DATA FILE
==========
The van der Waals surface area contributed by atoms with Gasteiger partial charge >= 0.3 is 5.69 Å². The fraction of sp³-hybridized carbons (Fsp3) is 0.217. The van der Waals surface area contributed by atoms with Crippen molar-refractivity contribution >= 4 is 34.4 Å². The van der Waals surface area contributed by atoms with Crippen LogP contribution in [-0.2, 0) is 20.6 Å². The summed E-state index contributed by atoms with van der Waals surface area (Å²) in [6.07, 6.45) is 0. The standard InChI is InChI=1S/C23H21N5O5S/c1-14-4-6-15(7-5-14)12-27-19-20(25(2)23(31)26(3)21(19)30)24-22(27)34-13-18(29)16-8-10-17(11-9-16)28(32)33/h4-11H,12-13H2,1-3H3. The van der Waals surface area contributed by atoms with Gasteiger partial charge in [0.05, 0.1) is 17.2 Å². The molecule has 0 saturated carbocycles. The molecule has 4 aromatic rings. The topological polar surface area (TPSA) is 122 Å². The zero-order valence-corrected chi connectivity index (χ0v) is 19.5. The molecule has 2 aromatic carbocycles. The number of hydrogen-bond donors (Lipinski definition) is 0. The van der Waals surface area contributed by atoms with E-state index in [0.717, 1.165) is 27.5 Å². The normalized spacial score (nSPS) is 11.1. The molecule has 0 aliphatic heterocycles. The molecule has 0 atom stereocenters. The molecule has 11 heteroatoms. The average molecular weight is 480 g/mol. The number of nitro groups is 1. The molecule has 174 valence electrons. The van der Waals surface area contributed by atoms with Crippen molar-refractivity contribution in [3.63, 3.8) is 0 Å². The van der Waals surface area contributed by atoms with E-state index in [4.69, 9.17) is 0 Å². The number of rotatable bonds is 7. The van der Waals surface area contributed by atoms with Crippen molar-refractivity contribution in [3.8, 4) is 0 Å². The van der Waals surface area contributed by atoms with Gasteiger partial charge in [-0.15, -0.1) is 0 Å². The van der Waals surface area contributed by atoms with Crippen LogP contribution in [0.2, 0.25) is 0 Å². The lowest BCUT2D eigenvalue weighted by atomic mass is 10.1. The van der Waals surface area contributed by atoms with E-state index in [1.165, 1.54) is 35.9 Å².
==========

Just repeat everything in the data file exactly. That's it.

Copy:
The van der Waals surface area contributed by atoms with Gasteiger partial charge >= 0.3 is 5.69 Å². The fraction of sp³-hybridized carbons (Fsp3) is 0.217. The van der Waals surface area contributed by atoms with Crippen molar-refractivity contribution >= 4 is 34.4 Å². The van der Waals surface area contributed by atoms with Crippen LogP contribution in [-0.2, 0) is 20.6 Å². The summed E-state index contributed by atoms with van der Waals surface area (Å²) in [6.07, 6.45) is 0. The standard InChI is InChI=1S/C23H21N5O5S/c1-14-4-6-15(7-5-14)12-27-19-20(25(2)23(31)26(3)21(19)30)24-22(27)34-13-18(29)16-8-10-17(11-9-16)28(32)33/h4-11H,12-13H2,1-3H3. The van der Waals surface area contributed by atoms with Gasteiger partial charge in [0.05, 0.1) is 17.2 Å². The molecule has 0 saturated carbocycles. The molecule has 4 aromatic rings. The topological polar surface area (TPSA) is 122 Å². The zero-order valence-corrected chi connectivity index (χ0v) is 19.5. The molecule has 2 aromatic carbocycles. The number of hydrogen-bond donors (Lipinski definition) is 0. The van der Waals surface area contributed by atoms with E-state index in [0.717, 1.165) is 27.5 Å². The normalized spacial score (nSPS) is 11.1. The molecule has 0 aliphatic heterocycles. The molecule has 0 atom stereocenters. The molecule has 11 heteroatoms. The average molecular weight is 480 g/mol. The number of nitro groups is 1. The molecule has 174 valence electrons. The van der Waals surface area contributed by atoms with Crippen molar-refractivity contribution in [3.63, 3.8) is 0 Å². The van der Waals surface area contributed by atoms with E-state index in [4.69, 9.17) is 0 Å². The number of rotatable bonds is 7. The van der Waals surface area contributed by atoms with Crippen molar-refractivity contribution in [3.8, 4) is 0 Å². The van der Waals surface area contributed by atoms with Gasteiger partial charge in [-0.15, -0.1) is 0 Å². The van der Waals surface area contributed by atoms with Crippen LogP contribution in [0.2, 0.25) is 0 Å². The lowest BCUT2D eigenvalue weighted by atomic mass is 10.1. The van der Waals surface area contributed by atoms with E-state index in [1.165, 1.54) is 35.9 Å².